• String comparison. If enumeration yields a data structure other than string, convert it to string, then use standard string comparator functionality built into all programming languages.

Should direct comparison be chosen, it may be helpful to arrange for its ordering to nevertheless equal that obtained from string comparison. This way, the validity of comparisons can conveniently be evaluated as simple string comparison during testing and development. Artifacts related to one- and two-character element symbols can be avoided through the assignment of a single-character symbol for debugging and testing.

For example, exhaustive enumeration of propane would yield two Balsa trees whose string representations are "CCC" and "C(C)C". Based on ASCII ordering, the lesser tree is the one rooted at the secondary carbon ("C(C)C" precedes "CCC" lexicographically). Translating this ordering to a tree-based data structure could be accomplished by valuing branching more highly than elemental ordering.


Given a correct naive canonicalization procedure, a number of optimizations are possible. Their goal would be to shrink the search space by "pruning" enumerations that can't possibly yield the minimal tree.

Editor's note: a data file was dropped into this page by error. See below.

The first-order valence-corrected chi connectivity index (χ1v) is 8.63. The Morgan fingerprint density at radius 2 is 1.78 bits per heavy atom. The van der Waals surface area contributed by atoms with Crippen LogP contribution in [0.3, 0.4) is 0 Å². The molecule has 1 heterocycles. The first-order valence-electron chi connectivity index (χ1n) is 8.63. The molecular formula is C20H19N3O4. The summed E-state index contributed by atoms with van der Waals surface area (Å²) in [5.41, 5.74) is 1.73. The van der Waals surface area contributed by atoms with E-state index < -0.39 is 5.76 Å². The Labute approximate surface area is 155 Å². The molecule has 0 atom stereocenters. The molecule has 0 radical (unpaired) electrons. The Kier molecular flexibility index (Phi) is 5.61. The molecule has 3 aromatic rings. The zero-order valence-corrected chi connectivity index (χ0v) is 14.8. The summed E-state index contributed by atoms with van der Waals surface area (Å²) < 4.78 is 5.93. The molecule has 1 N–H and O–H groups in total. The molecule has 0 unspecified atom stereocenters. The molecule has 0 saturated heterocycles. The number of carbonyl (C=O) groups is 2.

A simple optimization would be to abort enumeration of a tree whose root atom is greater than one previously seen. For example, methanol contains two kinds of atoms (carbon and oxygen). If a tree rooted at carbon were enumerated, and this were followed by an oxygen root, the latter enumeration and all of its permutations could be ignored. Doing so would shrink the search space by half. Similar optimizations are possible at each branch point. The optimization could be extended to take atom degree into account, and so on. Using this approach the number of active trees can be reduced, all the while maintaining correctness, testability, and comprehensibility of the reported result.